Our policy is to maintain reserves for potential credit losses on accounts receivable. Management reviews the composition of accounts receivable and analyzes historical bad debts, customer concentrations, customer credit worthiness, current economic trends and changes in customer payment patterns to evaluate the adequacy of these reserves. Accounts receivable are net of unearned interest. Unearned interest represents imputed interest on accounts receivable with due dates over one year from the invoice date discounted at our borrowing rate for the year. Based on historical collection activity, we reserved bad debt allowances of $16.91 million and $10.58 million at September 30, 2012, and December 31, 2011, respectively.

Impairment of Long-Lived Assets

We assess the impairment of long-lived assets, which include tangible assets, such as property, plant and equipment, goodwill and other intangible assets, whenever events or changes in circumstances indicate the carrying amount of an asset may not be recoverable. If such circumstances are determined to exist, an estimate of undiscounted future cash flows expected to be generated by the long-lived assets, or the appropriate grouping of assets, is compared to the carrying value to determine whether an impairment exists. If an asset is determined to be impaired, the loss is measured based on FV, generally determined using the asset's expected future discounted cash flows or market value, if readily determinable. The following are indicators management considers in determining whether it is necessary to test assets for impairment in accordance with ASC 360-10-35-21:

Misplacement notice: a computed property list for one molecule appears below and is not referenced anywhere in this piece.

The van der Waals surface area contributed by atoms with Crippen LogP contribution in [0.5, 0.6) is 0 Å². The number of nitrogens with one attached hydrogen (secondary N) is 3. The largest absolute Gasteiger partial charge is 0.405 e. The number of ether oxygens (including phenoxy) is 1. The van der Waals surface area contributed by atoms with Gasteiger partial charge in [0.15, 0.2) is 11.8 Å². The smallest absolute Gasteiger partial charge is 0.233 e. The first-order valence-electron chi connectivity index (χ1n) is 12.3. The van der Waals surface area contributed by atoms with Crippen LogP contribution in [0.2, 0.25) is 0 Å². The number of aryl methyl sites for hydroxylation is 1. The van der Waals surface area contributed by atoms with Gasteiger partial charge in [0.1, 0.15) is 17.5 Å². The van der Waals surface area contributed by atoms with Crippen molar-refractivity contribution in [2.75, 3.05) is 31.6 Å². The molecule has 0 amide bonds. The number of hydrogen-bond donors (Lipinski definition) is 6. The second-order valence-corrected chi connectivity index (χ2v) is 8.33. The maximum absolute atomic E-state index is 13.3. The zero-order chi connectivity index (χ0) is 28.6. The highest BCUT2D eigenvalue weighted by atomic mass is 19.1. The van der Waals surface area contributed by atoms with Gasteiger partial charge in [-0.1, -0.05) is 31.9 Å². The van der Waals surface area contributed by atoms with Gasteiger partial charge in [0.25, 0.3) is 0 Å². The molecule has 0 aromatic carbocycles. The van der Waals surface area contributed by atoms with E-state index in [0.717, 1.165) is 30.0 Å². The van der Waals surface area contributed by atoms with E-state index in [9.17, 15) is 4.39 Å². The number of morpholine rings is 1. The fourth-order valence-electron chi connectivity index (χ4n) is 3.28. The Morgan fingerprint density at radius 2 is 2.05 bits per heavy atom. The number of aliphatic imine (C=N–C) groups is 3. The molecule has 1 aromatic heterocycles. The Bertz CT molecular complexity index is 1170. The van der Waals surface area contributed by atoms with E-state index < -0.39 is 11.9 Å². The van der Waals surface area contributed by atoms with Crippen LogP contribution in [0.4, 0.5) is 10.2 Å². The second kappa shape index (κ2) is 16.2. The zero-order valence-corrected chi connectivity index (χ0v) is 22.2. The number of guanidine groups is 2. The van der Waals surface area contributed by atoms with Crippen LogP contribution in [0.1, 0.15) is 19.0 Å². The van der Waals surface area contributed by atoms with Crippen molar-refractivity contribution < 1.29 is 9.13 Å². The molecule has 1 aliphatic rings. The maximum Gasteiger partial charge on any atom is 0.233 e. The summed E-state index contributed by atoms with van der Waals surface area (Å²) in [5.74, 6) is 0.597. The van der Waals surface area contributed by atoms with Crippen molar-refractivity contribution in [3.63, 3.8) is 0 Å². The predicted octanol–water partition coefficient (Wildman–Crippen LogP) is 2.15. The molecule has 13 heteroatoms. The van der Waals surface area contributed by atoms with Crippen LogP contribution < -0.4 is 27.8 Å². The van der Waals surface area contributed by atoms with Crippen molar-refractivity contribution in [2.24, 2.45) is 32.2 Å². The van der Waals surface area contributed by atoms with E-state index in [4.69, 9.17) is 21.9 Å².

Significant decrease in the market price of a long-lived asset or asset group;
Significant adverse change in the extent or manner in which a long-lived asset (asset group) is being used or in its physical condition;
Significant adverse change in legal factors or in the business climate that could affect the value of a long-lived asset or asset group, including an adverse action or assessment by a regulator;
Accumulation of costs significantly in excess of the amount originally expected for the acquisition or construction of a long-lived asset or asset group;

Current-period operating or cash flow loss combined with a history of operating or cash flow losses, or a projection or forecast that demonstrates continuing losses associated with the use of a long-lived asset or asset group; and
Current expectation that, more likely than not, a long-lived asset or asset group will be sold or otherwise disposed of significantly before the end of its previously estimated useful life.

We evaluate goodwill and intangible assets with indefinite lives for impairment annually using a two-step approach. Based on this valuation approach, we concluded that the goodwill balance of $6.06 million for SmartHeat Pump and $2.90 million for SmartHeat Germany was impaired as of December 31, 2011. Based on our review, we believe that, as of September 30, 2012, there were no significant impairments of our other long-lived assets.

Revenue Recognition

Our revenue recognition policies are in compliance with SEC Staff Accounting Bulletin ("SAB") 104 (codified in Financial Accounting Standards Board ("FASB") Accounting Standards Codification ("ASC") Topic 605). Sales revenue is recognized when PHEs, heat meters and heat pumps are delivered, and for PHE Units when customer acceptance occurs, the price is fixed or determinable, no other significant obligations of ours exist and collectibility is reasonably assured. Payments received before all of the relevant criteria for revenue recognition are recorded as unearned revenue under "Advance from customers."